When big phone companies get into serious public relations problems, they usually call the lawyers first and ask questions later. That’s exactly what Verizon did after Netflix began posting messages at its site calling out the carrier for poor video streams on Wednesday.
Netflix is not singling out Verizon. Anytime streaming performance goes south for one of its members, Netflix detects what ISP the member is using and posts one of these:
Netflix says it’s only “testing” the messages, adding that it has no intentions of bowing to Verizon’s wishes.
Verizon says it’s not at fault for pixilated or interrupted streams. “There is no basis for Netflix to assert that issues with respect to playback of any particular video session are attributable solely to the Verizon network,” Verizon says in its cease-and-desist letter to Netflix.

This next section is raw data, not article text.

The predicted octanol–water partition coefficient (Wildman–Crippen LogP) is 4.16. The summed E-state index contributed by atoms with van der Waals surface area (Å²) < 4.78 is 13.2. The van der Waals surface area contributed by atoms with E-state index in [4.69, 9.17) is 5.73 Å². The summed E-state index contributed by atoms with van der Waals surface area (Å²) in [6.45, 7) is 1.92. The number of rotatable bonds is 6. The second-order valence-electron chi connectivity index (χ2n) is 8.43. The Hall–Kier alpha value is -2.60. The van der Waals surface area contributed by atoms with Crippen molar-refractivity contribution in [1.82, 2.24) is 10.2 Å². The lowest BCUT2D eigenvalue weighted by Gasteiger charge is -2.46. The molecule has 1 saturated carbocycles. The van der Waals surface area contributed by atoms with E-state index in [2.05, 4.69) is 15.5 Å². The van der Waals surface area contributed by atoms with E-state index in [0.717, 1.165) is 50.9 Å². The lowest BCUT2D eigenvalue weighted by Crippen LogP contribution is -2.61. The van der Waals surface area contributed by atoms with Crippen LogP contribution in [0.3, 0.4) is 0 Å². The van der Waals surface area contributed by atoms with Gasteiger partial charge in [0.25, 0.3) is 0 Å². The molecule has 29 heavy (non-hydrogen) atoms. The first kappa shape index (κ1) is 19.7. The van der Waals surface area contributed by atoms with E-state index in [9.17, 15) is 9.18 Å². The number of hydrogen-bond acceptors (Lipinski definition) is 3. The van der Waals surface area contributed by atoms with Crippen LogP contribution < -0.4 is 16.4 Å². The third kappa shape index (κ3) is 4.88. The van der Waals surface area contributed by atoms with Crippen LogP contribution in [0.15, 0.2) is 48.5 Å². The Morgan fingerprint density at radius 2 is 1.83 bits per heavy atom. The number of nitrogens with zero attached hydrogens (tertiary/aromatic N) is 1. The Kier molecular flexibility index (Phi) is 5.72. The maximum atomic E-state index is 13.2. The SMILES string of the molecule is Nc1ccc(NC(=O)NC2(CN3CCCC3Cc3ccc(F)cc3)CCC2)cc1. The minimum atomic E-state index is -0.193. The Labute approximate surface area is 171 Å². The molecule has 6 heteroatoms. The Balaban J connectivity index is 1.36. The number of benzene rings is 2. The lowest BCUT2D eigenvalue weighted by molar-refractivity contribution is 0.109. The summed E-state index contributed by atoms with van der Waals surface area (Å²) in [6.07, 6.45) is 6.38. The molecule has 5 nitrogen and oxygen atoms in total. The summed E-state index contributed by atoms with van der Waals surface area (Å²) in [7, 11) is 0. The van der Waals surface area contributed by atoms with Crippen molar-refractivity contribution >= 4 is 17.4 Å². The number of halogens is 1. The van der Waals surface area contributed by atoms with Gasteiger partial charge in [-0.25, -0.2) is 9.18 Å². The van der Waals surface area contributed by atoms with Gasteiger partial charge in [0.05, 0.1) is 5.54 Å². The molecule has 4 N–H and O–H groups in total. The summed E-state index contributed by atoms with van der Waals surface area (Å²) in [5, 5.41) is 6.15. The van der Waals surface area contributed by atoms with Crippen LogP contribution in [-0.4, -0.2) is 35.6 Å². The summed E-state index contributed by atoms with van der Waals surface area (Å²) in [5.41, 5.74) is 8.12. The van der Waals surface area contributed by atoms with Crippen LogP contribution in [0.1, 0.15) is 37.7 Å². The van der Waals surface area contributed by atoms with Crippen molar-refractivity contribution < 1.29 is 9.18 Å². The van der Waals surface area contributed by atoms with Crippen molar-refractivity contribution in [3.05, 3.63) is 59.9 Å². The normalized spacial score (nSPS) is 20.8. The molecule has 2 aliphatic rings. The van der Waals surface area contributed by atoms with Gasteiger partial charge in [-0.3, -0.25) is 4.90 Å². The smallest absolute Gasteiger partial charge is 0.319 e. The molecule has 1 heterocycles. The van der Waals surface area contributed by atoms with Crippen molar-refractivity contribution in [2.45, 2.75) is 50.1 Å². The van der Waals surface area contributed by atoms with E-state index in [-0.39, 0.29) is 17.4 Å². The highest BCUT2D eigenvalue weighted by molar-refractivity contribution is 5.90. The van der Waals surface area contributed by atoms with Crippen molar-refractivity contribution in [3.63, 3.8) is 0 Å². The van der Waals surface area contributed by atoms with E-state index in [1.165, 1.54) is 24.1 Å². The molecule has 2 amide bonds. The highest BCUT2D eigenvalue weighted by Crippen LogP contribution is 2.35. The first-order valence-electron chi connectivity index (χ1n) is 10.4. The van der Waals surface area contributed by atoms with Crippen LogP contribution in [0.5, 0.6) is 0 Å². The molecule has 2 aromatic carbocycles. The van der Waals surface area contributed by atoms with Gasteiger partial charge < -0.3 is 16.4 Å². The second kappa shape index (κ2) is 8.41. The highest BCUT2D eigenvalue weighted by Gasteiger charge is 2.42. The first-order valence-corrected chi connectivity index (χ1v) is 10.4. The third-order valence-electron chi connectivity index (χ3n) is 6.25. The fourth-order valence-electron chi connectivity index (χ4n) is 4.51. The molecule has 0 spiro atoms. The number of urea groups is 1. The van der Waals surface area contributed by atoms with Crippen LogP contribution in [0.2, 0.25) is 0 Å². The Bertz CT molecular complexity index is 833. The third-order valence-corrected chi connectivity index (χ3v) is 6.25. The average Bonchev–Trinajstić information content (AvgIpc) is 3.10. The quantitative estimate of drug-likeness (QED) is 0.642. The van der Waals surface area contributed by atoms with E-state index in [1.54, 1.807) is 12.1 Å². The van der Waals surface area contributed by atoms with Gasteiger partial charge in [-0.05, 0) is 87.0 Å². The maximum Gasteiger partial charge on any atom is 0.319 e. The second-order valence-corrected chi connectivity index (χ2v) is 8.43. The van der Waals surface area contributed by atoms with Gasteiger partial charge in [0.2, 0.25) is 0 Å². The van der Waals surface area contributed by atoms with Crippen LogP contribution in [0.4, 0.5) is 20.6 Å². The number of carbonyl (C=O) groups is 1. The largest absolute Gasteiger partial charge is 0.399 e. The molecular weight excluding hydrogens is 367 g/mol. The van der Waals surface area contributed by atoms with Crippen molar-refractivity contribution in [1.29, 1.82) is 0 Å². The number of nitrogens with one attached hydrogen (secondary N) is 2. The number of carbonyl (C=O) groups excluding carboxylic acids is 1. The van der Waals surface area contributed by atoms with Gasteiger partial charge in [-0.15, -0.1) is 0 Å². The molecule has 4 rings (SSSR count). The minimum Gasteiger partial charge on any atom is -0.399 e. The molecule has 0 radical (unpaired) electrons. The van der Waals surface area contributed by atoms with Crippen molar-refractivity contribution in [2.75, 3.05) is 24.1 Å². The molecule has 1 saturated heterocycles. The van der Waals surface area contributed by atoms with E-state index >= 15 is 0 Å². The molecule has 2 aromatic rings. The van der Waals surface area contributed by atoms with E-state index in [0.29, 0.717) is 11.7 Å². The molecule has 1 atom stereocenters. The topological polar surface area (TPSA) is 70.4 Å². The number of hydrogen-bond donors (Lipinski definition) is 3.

“As Netflix knows, there are many different factors that can affect traffic on the internet, including choices by Netflix in how to connect to its customers and deliver content to them, interconnection between multiple networks, and consumer in-home issues such as in-home wiring, Wi-Fi, and device settings and capabilities,” writes Verizon’s public policy chief Randal Milch in the letter.
It is true that Verizon manages only the last mile of the broadband network. But Verizon has already exacted payment from Netflix for the right to connect video servers directly to the carrier’s network, and Verizon holds that that still isn’t enough to guarantee solid streams.
We’ll have more as the standoff develops.
Verizon is a global broadband and telecommunications company and a component of the Dow Jones Industrial Average. It started in 1983 as Bell Atlantic (based in Philadelphia) with a footprint... All Verizon news »
With more than 25 million members in the United States, Canada and Latin America, Netflix, Inc. [Nasdaq: NFLX] is the world's leading Internet subscription service for enjoying movies and TV... All Netflix news »